4 Sell Signals, 1 Buy Signal for Tech Stocks: RBC
For investors hoping to get in early on the next Amazon.com Inc. (AMZN) or Netflix Inc. (NFLX), one Wall Street vet has compiled a handful of tips for buying and selling internet industry stocks based on his own failures and successes, as outlined in a Fortune report. (See also: 4 Overlooked Blue Chip Winners.)
Well known market watcher Mark Mahaney of RBC Capital Markets spoke at Fortune’s Brainstorm Tech conference in Aspen, Colorado, on Tuesday, offering portfolio advice at a time when many investors are becoming more skeptical of the tech industry’s lofty valuations amid a nearly decadelong bull market. The S&P 500 Information Technology Index has returned 31% over the last six months, compared to the broader S&P 500’s 15% gain over the same period. Bears have warned that the market has become too growth oriented, paying less attention to valuations and causing the price to earnings (P/E) ratios of tech stocks to skyrocket compared to the broader market.
Amazon, up over 57% year-to-date (YTD) trades at a P/E ratio of 231.8, compared to the average S&P 500 company at 24.4 times. Netflix, up more than 97% YTD, trades at a P/E multiple of 254.5.
3 Sell Signals
In a presentation named “10 Lessons, 10 Minutes: The Perils of Stock Picking in Tech,” Mahaney highlighted four indicators that a tech firm is in an unstable place. His first sell signal is if a company makes an unsuitable acquisition, such as eBay Inc.’s (EBAY) purchase of Skype in 2005, as reported by Fortune.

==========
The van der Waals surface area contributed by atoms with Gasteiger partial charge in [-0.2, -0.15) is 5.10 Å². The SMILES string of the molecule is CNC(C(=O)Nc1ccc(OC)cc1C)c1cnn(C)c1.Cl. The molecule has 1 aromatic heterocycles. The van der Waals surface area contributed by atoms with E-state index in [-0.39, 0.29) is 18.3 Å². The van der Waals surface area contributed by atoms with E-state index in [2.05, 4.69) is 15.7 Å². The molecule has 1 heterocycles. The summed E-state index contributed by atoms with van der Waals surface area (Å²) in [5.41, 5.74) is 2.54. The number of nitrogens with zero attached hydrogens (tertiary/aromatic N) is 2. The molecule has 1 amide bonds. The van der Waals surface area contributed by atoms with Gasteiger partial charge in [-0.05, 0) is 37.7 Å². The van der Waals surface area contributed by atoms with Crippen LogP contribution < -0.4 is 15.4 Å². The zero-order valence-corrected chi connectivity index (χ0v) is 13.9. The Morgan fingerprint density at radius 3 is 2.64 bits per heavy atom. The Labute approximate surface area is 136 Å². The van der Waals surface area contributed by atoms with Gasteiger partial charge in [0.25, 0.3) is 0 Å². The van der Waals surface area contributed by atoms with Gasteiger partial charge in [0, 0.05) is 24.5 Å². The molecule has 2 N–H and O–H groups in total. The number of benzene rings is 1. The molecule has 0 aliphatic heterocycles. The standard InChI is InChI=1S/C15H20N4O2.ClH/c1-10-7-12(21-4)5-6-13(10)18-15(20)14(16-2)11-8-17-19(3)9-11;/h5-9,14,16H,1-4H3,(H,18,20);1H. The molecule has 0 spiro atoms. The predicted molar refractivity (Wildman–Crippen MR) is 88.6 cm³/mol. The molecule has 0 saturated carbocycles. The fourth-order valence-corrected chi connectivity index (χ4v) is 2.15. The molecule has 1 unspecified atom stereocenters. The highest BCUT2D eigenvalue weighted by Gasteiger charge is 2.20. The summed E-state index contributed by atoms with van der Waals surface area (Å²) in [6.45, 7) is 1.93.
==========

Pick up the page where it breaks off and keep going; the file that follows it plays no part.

Other risk factors include a sharp deceleration in revenue growth, and a high turnover rate in a company’s leadership team. Lastly, a firm could be in trouble it if acquires stadium naming rights. For example, tech company CMGI, the company behind the now-defunct search engine Alta Vista, had its name removed from pro sports stadiums when it failed to hold up to its sponsorship agreements.
Buy Tech on Pop Influence
Mahaney recommends that investors keep a sharp eye on tech companies quickly sneaking their way into the daily vernacular, such as Netflix, Google parent company Alphabet Inc. (GOOGL) and Snap Inc. (SNAP).
When a firm’s name begins to do show up frequently in popular culture, “it’s a really good time to invest in the stock,” stated the RBC senior tech analyst. When this happens, company sales are not only boosted by more purchases, but marketing and advertising costs should be reduced as consumers already have the name in mind, according to Mahaney. (See also: ‘Stealth Bull Market’ May Push Stocks to New Highs.)
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